The tunnel’s most prominent proponent could be John Moorlach, the county’s treasurer-tax collector and a candidate for supervisor for Huntington Beach and other areas.
"I am definitely pro-tunnel," Moorlach said. "It is something that needs to be fully explored and pursued."
The Metropolitan Water District of Southern California wants a tunnel to bring water from Lake Mathews to South County, Moorlach said. It makes sense to combine that with traffic and share costs, he said.
"We have to get employees to south and central OC," Moorlach said.
Other options are unrealistic, according to Moorlach. A second deck on the Riverside Freeway isn’t feasible because of earthquakes and construction would be too disruptive, he said. Expanding Ortega Highway, which runs from San Juan Capistrano to Lake Elsinore, isn’t realistic from an environmental perspective, he said.
"Once I’m a supervisor, then I’m going to do everything I can" in support of the tunnel, Moorlach said.
There are signs of support for a tunnel, according to Moorlach.
Two congressmen and a former colleague,Gary Miller, Ken Calvert and Christopher Cox,got millions of dollars to study the issue. That shows they could back a tunnel, according to Moorlach.
This was the day after the November 7th election and the articles streamed from far and wide on Measures G and H. Of course, it is not fun to lose. Measure G was heavily funded by the medical community. In the interviews that occurred election night I emphasized the phrase, “Forgive us this day our debts.” Chris Reed and William Heisel of the OC Register provided their perspective in two articles, the first was “County is urged to abide by H vote – HEALTH: The measure dictates the use of tobacco settlement money, but does not take effect until July.”
County Treasurer John Moorlach, who drafted Measure G, said he’s not sure how the board will react to the vote. None of the supervisors could be reached for comment late Tuesday. Moorlach still thinks the money would be better spent on debt relief and hopes the board will follow his advice for the current year’s windfall.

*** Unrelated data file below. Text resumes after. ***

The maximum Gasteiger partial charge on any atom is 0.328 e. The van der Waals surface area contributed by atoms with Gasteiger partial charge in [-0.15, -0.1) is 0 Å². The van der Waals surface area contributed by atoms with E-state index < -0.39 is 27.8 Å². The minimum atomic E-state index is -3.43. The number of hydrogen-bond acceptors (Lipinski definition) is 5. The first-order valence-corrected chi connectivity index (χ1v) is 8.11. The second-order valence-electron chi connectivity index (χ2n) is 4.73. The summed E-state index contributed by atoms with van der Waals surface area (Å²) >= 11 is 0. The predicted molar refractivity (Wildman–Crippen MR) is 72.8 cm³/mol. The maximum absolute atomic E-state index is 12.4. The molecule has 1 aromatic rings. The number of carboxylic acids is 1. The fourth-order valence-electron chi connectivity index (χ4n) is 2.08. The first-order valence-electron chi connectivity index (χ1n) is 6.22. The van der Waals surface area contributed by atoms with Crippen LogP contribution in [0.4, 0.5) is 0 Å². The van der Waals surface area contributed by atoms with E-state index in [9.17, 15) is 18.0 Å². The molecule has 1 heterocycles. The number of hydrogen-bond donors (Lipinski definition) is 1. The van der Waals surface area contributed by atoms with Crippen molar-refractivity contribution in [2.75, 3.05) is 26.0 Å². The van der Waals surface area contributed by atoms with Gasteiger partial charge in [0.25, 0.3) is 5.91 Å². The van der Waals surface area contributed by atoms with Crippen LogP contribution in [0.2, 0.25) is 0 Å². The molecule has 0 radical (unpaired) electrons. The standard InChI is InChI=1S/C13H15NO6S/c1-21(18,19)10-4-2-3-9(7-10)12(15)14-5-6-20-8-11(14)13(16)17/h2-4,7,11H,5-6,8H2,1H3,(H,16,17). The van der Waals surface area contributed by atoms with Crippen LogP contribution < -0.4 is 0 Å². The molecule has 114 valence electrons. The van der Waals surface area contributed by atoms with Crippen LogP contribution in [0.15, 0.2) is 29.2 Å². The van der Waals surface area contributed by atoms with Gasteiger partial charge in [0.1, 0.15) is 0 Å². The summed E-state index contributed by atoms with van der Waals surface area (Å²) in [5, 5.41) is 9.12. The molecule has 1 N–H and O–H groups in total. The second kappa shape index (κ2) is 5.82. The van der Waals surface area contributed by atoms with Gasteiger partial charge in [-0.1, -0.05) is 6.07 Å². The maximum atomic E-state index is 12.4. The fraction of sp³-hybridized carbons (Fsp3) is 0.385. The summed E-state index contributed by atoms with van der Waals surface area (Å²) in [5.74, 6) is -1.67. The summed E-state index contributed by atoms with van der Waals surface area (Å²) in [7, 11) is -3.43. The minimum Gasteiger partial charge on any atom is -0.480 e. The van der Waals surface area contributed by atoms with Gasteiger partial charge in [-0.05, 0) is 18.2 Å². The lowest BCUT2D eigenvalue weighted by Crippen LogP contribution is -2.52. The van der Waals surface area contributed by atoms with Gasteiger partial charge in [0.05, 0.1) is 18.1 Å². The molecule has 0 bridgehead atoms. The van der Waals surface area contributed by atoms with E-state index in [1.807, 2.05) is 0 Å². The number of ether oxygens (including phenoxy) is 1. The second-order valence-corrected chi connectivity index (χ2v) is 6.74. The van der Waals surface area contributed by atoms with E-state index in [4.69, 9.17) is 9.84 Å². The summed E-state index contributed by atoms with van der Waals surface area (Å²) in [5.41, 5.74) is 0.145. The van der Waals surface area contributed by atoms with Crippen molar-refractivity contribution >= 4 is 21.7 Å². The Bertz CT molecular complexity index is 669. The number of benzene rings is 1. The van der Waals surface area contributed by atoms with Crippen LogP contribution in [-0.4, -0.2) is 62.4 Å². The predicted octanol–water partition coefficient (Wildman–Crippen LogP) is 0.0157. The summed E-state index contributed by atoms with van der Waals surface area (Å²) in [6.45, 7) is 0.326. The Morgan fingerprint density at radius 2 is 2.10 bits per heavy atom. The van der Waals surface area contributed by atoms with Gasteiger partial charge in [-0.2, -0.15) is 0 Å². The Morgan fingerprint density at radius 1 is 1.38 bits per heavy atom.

“We could have accomplished more for health care if we could have gotten this bankruptcy debt paid off,” Moorlach said. “We’re paying $50 million a year in interest for nothing, and that chokes out so much.”
The second article was “Measure H looks to win over Measure G – HEALTH: The apparent victor dedicates tobacco money to health care.”
Moorlach said he was glad voters had a choice.
“Orange County historically is very conservative, so a lot of voters said we need to pay down this debt,” Moorlach said. “But it’s hard to win when you have the drumbeat of television, ads and mailers like you’ve had on the other side.”
David Reyes of the LA Times had his perspective in “Health Care-Backed Tobacco Plan Pulling Ahead – The initiative that gives 80% of funds to medical needs has an early lead over proposal sponsored by county.”
But without final figures, Measure G supporters were reluctant to concede defeat.
“I still want to give it more time,” Moorlach said. “At the very least, we’ve shown that there is strong support for debt retirement. At least we’ve given voters some dialogue in the discussion.”
The lead editorial of the OC Register was titled “Some messages were loud and clear—State voters reject new centralized programs; O.C. voters deny firefighters sales-tax revenue.” It was the day after the November 8th election and the observations were being published, including a trouncing of Measure D. Here is one paragraph:
For instance, the fire authority just built a $50 million headquarters. And the average firefighter’s salary, overtime and benefits is $175,000 a year. Treasurer John Moorlach thought those numbers contributed significantly to the loss.